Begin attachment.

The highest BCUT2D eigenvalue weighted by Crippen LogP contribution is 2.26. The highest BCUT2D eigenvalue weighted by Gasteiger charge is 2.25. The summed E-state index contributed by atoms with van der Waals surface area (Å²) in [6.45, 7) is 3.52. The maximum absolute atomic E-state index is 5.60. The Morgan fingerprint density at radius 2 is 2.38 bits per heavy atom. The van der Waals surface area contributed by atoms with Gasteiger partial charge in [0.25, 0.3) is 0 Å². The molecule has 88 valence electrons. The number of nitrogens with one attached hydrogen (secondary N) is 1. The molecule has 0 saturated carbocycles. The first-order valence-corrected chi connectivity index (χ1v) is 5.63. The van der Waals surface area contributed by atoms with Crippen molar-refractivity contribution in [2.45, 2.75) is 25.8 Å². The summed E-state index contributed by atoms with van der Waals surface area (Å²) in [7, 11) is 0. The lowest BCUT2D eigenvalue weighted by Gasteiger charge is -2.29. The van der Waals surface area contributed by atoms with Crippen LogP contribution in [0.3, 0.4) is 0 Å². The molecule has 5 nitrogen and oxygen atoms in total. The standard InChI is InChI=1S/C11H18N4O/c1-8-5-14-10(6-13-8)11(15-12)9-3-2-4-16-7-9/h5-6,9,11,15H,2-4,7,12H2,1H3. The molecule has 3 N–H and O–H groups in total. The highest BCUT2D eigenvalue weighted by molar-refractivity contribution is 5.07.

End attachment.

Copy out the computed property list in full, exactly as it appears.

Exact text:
The highest BCUT2D eigenvalue weighted by Crippen LogP contribution is 2.26. The highest BCUT2D eigenvalue weighted by Gasteiger charge is 2.25. The summed E-state index contributed by atoms with van der Waals surface area (Å²) in [6.45, 7) is 3.52. The maximum absolute atomic E-state index is 5.60. The Morgan fingerprint density at radius 2 is 2.38 bits per heavy atom. The van der Waals surface area contributed by atoms with Gasteiger partial charge in [0.25, 0.3) is 0 Å². The molecule has 88 valence electrons. The number of nitrogens with one attached hydrogen (secondary N) is 1. The molecule has 0 saturated carbocycles. The first-order valence-corrected chi connectivity index (χ1v) is 5.63. The van der Waals surface area contributed by atoms with Crippen molar-refractivity contribution in [2.45, 2.75) is 25.8 Å². The summed E-state index contributed by atoms with van der Waals surface area (Å²) in [7, 11) is 0. The lowest BCUT2D eigenvalue weighted by Gasteiger charge is -2.29. The van der Waals surface area contributed by atoms with Crippen LogP contribution in [0.3, 0.4) is 0 Å². The molecule has 5 nitrogen and oxygen atoms in total. The standard InChI is InChI=1S/C11H18N4O/c1-8-5-14-10(6-13-8)11(15-12)9-3-2-4-16-7-9/h5-6,9,11,15H,2-4,7,12H2,1H3. The molecule has 3 N–H and O–H groups in total. The highest BCUT2D eigenvalue weighted by molar-refractivity contribution is 5.07.